Traditional adaptive optics are effective for small targets but tend not to work as well across the whole field of view of a telescope. This means that solar telescopes, which seek to resolve small features on the Sun that can fill the field of view, have not been able to take advantage of this technology. The innovation of multi-conjugate adaptive optics (MCAO) solves this problem. MCAO is to be part of the upcoming Daniel K. Inouye Solar Telescope (DKIST). The work proposed here is to complete development of an MCAO system in the near-infrared for the Big Bear Solar Observatory (BBSO) as a prototype for DKIST. The system will be tested by conducting observations of solar prominences in two different campaigns. Lessons learned from BBSO will provide a blueprint for development of the DKIST system.
The team will complete the development of a testbed NIR-MCAO system and connect it to BBSO?s Goode Solar Telescope (GST). They will use the MCAO apparatus to feel light to GST?s Near-Infrared Imaging Spectro-polarimeter (NIRIS). NIRIS operates at wavelengths between 1.0 and 1.7 microns. The team will conduct observations of the solar disk using this system. They will also conduct observations of prominences using a prototype wavefront sensor in an effort to better understand the particular issues that arise when one attempts to conduct adaptive optics observations of prominences (called ?prominence AO?). The objective of this work is to identify unique issues within various AO regimes that DKIST will be likely to encounter, and to innovate solutions for these issues.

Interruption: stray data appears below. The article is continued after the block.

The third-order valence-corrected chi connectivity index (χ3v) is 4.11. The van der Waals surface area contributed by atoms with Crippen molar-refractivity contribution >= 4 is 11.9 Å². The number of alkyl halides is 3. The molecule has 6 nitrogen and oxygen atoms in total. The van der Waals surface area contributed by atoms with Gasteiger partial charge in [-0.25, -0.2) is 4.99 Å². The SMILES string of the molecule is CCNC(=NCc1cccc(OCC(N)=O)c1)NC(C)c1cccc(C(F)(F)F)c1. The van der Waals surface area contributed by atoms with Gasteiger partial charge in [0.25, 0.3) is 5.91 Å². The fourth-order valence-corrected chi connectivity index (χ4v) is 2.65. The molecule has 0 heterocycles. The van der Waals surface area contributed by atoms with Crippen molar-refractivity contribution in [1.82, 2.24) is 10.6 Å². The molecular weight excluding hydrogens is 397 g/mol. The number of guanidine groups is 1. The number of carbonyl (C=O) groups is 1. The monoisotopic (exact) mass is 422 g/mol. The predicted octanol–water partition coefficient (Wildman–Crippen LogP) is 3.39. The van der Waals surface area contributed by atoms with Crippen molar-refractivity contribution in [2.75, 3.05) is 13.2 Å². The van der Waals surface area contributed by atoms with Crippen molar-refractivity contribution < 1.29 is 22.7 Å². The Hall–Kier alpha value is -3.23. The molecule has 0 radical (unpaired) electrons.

This award reflects NSF's statutory mission and has been deemed worthy of support through evaluation using the Foundation's intellectual merit and broader impacts review criteria.
|Effective start/end date||9/1/19 → 8/31/22|
- National Science Foundation: $412,601.00